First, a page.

Through Tuscan ingenuity and persistence, Italians can now gorge on their beloved Fiorentina Steak, banned on account of he BSE crisis - or at least its slightly modified version. The EU has accepted a plan by a Pisa official who had been insisting that only a part of the bone of Fiorentina, not the entire T-bone, need to be removed for protection against BSE. The method is called "Alla Pasqualetti" and named after Gianluca Pasqualetti, a health official at a slaughterhouse near the Tuscan town of Pisa.

He claims it is sufficient to remove the "I" part from the "T," rather than the entire T-bone, enabling consumers to continue to have their fillet and contro-fillet of the steak traditional in Tuscany.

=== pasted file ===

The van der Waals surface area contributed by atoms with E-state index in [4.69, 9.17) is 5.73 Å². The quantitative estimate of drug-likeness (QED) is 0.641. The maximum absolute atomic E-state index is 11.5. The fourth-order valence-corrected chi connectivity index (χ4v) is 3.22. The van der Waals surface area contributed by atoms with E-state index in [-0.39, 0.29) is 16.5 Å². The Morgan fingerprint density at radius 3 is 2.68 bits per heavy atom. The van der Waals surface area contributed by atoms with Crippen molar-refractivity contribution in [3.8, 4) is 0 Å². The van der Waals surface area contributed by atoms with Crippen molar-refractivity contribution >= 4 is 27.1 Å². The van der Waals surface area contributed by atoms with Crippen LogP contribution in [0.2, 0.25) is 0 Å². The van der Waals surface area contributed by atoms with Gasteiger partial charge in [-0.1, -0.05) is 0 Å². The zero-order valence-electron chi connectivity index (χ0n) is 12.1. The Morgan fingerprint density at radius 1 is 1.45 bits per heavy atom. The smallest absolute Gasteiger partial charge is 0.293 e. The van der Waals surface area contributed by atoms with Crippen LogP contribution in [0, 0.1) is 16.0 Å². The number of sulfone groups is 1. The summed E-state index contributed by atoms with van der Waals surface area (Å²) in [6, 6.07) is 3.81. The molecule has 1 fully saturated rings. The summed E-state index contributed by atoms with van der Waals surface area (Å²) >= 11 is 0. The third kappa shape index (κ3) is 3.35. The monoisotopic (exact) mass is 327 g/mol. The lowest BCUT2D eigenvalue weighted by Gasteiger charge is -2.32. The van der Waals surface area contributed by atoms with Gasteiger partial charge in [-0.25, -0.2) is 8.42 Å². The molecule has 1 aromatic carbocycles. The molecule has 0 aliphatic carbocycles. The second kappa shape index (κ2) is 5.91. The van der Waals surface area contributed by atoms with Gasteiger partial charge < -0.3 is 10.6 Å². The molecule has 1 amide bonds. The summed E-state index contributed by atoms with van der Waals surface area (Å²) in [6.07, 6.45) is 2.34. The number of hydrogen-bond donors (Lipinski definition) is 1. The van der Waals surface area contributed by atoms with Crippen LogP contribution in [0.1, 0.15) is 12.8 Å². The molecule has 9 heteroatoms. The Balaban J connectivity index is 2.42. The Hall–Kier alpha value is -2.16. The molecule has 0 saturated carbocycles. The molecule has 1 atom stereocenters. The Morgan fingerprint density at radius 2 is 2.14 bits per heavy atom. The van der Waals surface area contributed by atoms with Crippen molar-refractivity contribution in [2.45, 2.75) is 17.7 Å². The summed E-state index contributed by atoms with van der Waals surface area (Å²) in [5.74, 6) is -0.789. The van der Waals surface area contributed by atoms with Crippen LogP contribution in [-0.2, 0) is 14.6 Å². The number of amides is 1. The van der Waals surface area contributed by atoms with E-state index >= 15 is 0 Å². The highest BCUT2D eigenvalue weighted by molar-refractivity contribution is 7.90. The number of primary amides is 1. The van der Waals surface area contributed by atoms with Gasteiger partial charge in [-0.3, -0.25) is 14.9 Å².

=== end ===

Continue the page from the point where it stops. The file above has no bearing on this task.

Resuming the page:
The Fiorentina was banned at the height of the BSE crisis and led to chagrin in Italy, including symbolic public "funerals" and, in some cases, defiance by producers and devotees who offered them to the public in cookouts.

The BSE is believed to be under control on much of the Continent. Italy had 16 cases, the last one only a few days ago. Beef consumption is said to be rising once again.

By Hilmi Toros, just-food.com correspondent